A tow truck driver hauls damaged, abandoned, or illegally parked vehicles away from roads and parking lots. He or she operates a specialized truck that is equipped with a mechanism for lifting and pulling other vehicles. Public safety, efficiency, and communication are major aspects of the job, and drivers are usually required to keep careful logs of their daily work and dealings with car owners. Most professional tow truck drivers are employed by private towing and impound companies, automobile service stations, salvage yards, and car dealerships.
Many private companies and parking enforcement organizations have a relationship with one or more towing companies to provide services on an on-call basis. When a car has been left unattended or abandoned in a parking structure for a long period of time, the business owner can call a tow truck driver to remove the vehicle. Automobiles that are parked in illegal zones on the street are also subject to towing if parking enforcement officials or police officers recommend it. At an impound lot, tow truck drivers record the cars they bring in, contact owners, and explain why their vehicles were towed. They often deal with customers in person to collect impounding fees and return vehicles to their owners.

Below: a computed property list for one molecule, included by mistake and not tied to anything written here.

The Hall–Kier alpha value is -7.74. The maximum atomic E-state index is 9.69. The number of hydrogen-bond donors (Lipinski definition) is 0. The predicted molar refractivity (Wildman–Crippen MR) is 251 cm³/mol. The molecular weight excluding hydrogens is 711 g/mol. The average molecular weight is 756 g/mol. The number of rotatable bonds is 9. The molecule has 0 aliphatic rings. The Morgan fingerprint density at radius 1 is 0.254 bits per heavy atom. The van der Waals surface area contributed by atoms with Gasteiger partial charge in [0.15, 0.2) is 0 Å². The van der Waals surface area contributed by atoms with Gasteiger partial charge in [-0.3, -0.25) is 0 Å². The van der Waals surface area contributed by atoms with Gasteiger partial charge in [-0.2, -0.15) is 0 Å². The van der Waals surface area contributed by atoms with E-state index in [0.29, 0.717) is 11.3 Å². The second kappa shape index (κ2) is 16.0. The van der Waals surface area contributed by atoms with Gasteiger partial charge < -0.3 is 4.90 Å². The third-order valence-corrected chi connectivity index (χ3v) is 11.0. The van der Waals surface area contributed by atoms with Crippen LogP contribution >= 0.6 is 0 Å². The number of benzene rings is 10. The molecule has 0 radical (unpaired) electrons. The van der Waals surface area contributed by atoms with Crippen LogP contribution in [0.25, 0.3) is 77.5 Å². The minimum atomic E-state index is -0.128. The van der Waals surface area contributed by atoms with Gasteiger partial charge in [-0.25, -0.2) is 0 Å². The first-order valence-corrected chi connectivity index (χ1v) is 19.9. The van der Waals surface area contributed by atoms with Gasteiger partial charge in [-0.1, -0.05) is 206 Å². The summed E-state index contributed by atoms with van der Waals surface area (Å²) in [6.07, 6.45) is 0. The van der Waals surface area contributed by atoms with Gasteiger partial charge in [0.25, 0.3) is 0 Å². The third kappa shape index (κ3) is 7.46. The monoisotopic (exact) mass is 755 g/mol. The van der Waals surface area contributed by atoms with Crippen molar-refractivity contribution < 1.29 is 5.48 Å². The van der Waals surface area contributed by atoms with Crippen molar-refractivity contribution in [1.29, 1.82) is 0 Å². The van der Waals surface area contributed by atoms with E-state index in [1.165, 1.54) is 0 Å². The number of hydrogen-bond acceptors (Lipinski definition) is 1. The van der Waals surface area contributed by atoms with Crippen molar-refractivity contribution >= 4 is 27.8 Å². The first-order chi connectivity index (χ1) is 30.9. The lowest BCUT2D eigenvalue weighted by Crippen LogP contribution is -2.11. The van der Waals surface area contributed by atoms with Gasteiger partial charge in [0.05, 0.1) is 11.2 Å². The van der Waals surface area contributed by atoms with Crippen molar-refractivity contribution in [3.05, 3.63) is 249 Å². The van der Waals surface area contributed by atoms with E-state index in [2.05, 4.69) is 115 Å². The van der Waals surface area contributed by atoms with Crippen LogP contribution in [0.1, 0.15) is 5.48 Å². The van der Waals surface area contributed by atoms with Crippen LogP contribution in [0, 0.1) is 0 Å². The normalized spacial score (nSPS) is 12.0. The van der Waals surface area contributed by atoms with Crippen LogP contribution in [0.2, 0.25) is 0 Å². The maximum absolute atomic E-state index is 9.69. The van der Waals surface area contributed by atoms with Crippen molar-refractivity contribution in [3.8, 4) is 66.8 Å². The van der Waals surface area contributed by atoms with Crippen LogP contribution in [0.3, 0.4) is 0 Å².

A tow truck driver who works for a service station, dealership, or insurance provider might be called if a person is stranded on the road. The driver will inspect the vehicle and make small repairs if possible, to get it back in working condition. If the car cannot be repaired, the driver brings it along with the owner to a servicing station for more detailed work. After a particularly bad accident involving one or more cars, a tow truck driver rushes to the scene to clear the roadway. The damaged vehicles are then delivered to police evidence lots or salvage yards.
There are generally no strict educational or training requirements to become a tow truck driver. An able-bodied individual with a high school diploma and a standard driver's license can apply for positions at towing companies, salvage yards, or service stations. Most new employees receive on-the-job training from other drivers, accompanying them on jobs to learn about the various equipment and techniques involved with the job. Some companies offer up to 40 hours of classroom instruction for new drivers so they can become familiar with laws and corporate policies. Specialized certification is not typically required, though some individuals choose to take written exams offered by national associations to improve their credentials.